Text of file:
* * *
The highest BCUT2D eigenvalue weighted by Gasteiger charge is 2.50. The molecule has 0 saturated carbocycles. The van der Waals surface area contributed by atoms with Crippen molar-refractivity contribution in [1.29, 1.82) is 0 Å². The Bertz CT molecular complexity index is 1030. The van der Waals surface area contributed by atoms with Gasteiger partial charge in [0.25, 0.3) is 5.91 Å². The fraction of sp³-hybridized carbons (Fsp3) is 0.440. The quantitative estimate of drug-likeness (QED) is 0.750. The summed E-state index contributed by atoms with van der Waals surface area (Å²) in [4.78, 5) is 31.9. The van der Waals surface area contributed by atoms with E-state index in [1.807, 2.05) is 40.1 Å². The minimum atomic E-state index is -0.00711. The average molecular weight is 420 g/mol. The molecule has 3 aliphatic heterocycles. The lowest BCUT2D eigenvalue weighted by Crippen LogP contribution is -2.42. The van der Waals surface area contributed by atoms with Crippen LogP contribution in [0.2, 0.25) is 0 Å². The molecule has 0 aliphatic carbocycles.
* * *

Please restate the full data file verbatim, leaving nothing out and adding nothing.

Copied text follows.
The highest BCUT2D eigenvalue weighted by Gasteiger charge is 2.50. The molecule has 0 saturated carbocycles. The van der Waals surface area contributed by atoms with Crippen molar-refractivity contribution in [1.29, 1.82) is 0 Å². The Bertz CT molecular complexity index is 1030. The van der Waals surface area contributed by atoms with Gasteiger partial charge in [0.25, 0.3) is 5.91 Å². The fraction of sp³-hybridized carbons (Fsp3) is 0.440. The quantitative estimate of drug-likeness (QED) is 0.750. The summed E-state index contributed by atoms with van der Waals surface area (Å²) in [4.78, 5) is 31.9. The van der Waals surface area contributed by atoms with E-state index in [1.807, 2.05) is 40.1 Å². The minimum atomic E-state index is -0.00711. The average molecular weight is 420 g/mol. The molecule has 3 aliphatic heterocycles. The lowest BCUT2D eigenvalue weighted by Crippen LogP contribution is -2.42. The van der Waals surface area contributed by atoms with Crippen LogP contribution in [0.2, 0.25) is 0 Å². The molecule has 0 aliphatic carbocycles.